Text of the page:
May is a special month for celestial events. Not only has it presented the stunning Eta Aquarid meteor shower, but it also hosts a supermoon, a flower moon, a blood moon, and the only total lunar eclipse of 2021 (whoa!). The most magical part of it all? These events (except the Eta Aquarid meteor shower) align on the same night, early on May 26, creating a "super flower blood moon eclipse" (say that 10 times fast!). The rare celestial occurrences will take place between the hours of 2 a.m. and 5 a.m. PT, with the lunar eclipse reaching its peak at 4:11 a.m. Trust us when we say that you don't want to miss out, especially if you live on the West Coast, which has the best viewing point. But before you whip out your telescopes and shut off your house lights, let us give you a quick explainer on what the heck a super flower blood moon eclipse is.
What Is a Supermoon?
A supermoon happens when a full moon coincides with the moon's closest monthly point to Earth in orbit. The phenomenon makes the moon look extra large to the human eye, giving it a magnified look. This event happens multiple times a year, with this year's supermoons happening on April 27, May 26, and June 24.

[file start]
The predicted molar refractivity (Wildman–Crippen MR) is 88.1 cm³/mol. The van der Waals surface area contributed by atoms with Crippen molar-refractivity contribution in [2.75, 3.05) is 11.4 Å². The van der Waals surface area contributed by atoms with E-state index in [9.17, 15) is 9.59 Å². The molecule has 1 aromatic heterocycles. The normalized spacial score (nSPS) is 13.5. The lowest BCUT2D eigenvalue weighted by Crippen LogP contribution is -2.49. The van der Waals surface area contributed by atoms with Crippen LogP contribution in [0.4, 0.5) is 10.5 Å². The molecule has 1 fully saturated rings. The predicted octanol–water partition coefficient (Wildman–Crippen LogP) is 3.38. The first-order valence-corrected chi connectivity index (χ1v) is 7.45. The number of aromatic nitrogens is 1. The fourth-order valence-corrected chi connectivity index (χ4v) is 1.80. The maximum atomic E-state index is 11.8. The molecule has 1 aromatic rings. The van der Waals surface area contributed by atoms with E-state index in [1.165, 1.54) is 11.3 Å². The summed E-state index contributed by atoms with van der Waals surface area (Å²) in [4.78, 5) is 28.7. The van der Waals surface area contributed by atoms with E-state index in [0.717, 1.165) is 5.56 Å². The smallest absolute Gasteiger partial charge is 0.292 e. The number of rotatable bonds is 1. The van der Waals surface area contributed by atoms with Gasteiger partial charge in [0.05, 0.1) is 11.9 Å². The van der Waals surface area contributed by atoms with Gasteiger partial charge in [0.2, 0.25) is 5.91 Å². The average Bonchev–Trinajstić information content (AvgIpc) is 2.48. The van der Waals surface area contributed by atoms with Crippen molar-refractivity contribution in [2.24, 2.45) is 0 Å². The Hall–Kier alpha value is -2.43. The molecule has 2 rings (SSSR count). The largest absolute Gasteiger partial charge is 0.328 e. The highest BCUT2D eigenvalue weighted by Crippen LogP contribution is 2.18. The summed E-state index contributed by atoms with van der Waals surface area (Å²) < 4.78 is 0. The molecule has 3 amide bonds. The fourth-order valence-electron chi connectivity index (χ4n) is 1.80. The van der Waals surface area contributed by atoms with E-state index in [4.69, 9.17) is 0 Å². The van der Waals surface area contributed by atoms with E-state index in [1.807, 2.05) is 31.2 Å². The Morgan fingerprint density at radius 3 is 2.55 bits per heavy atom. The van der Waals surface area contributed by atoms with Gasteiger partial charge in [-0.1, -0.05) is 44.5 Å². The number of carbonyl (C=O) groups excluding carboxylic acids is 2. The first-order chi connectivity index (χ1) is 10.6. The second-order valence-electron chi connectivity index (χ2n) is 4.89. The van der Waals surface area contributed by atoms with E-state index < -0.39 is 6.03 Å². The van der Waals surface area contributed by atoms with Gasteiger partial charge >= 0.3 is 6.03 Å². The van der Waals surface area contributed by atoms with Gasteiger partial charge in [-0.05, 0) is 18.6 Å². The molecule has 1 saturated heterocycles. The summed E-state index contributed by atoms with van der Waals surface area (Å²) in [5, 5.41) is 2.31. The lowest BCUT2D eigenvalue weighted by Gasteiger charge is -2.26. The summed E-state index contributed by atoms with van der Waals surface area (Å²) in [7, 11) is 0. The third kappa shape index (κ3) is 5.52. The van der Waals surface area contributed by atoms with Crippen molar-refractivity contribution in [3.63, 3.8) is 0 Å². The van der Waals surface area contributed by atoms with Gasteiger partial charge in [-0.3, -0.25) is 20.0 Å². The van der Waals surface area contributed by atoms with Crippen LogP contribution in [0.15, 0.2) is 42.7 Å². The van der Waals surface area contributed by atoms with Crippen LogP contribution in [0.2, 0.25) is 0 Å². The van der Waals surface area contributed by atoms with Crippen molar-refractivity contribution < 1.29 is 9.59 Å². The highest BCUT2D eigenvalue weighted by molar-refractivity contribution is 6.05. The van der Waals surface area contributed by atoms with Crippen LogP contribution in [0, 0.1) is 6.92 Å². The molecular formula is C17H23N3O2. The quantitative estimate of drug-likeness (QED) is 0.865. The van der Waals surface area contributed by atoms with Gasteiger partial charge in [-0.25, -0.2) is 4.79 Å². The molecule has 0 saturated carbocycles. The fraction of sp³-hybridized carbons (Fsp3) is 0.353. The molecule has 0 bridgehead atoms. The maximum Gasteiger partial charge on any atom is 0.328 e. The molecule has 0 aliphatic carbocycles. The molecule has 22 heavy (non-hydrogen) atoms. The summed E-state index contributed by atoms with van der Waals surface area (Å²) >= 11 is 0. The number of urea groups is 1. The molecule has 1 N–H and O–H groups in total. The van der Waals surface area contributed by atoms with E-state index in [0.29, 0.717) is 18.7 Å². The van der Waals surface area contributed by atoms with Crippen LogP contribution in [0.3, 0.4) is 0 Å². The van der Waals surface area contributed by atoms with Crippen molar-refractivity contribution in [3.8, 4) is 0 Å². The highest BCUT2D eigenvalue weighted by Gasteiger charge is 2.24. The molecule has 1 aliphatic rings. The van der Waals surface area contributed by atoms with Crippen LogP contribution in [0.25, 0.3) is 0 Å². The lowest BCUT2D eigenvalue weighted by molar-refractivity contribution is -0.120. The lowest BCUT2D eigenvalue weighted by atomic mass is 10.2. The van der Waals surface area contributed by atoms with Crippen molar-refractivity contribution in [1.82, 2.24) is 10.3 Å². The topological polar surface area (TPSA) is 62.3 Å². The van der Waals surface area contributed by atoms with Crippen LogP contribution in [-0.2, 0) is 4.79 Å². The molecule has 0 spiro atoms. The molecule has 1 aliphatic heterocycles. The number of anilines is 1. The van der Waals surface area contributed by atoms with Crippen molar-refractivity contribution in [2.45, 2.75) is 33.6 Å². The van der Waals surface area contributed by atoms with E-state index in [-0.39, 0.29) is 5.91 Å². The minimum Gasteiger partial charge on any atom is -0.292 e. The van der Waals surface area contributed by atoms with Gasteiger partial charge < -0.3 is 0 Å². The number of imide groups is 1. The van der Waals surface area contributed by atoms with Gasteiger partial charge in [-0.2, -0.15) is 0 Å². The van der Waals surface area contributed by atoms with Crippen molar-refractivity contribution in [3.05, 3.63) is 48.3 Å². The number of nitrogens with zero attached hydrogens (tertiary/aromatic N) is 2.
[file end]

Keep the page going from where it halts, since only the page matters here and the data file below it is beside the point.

What Is a Flower Moon?
May's full moon is called a flower moon to signify the flowers that come out in May. It's the traditional name for May's full moon and happens yearly.
What Is a Blood Moon?
A blood moon happens during a total lunar eclipse, when the moon's rocky white exterior suddenly becomes a dusty shade of red. This year's total lunar eclipse — where the sun, Earth, and the moon align — is expected to last for roughly 14 minutes. This will happen just a few hours after the supermoon, making it a super flower blood moon eclipse!